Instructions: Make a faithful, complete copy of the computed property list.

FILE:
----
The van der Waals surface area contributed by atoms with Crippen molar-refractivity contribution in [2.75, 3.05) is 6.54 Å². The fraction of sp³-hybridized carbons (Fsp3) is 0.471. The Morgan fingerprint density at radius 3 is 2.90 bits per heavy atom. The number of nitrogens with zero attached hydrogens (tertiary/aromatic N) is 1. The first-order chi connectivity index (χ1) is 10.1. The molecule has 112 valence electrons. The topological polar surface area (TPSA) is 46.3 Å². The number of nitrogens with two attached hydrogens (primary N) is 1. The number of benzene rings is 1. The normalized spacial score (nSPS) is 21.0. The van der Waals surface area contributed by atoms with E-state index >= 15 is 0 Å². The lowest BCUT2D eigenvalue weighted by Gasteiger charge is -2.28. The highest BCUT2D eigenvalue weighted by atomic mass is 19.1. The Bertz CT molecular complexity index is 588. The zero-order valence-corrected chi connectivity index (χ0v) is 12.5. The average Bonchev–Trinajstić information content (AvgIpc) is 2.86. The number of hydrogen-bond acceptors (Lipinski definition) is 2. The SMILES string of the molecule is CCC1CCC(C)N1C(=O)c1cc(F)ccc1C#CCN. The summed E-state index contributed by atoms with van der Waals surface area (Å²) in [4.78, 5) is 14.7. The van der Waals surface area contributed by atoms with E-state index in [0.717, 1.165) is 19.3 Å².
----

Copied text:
The van der Waals surface area contributed by atoms with Crippen molar-refractivity contribution in [2.75, 3.05) is 6.54 Å². The fraction of sp³-hybridized carbons (Fsp3) is 0.471. The Morgan fingerprint density at radius 3 is 2.90 bits per heavy atom. The number of nitrogens with zero attached hydrogens (tertiary/aromatic N) is 1. The first-order chi connectivity index (χ1) is 10.1. The molecule has 112 valence electrons. The topological polar surface area (TPSA) is 46.3 Å². The number of nitrogens with two attached hydrogens (primary N) is 1. The number of benzene rings is 1. The normalized spacial score (nSPS) is 21.0. The van der Waals surface area contributed by atoms with E-state index >= 15 is 0 Å². The lowest BCUT2D eigenvalue weighted by Gasteiger charge is -2.28. The highest BCUT2D eigenvalue weighted by atomic mass is 19.1. The Bertz CT molecular complexity index is 588. The zero-order valence-corrected chi connectivity index (χ0v) is 12.5. The average Bonchev–Trinajstić information content (AvgIpc) is 2.86. The number of hydrogen-bond acceptors (Lipinski definition) is 2. The SMILES string of the molecule is CCC1CCC(C)N1C(=O)c1cc(F)ccc1C#CCN. The summed E-state index contributed by atoms with van der Waals surface area (Å²) in [4.78, 5) is 14.7. The van der Waals surface area contributed by atoms with E-state index in [0.717, 1.165) is 19.3 Å².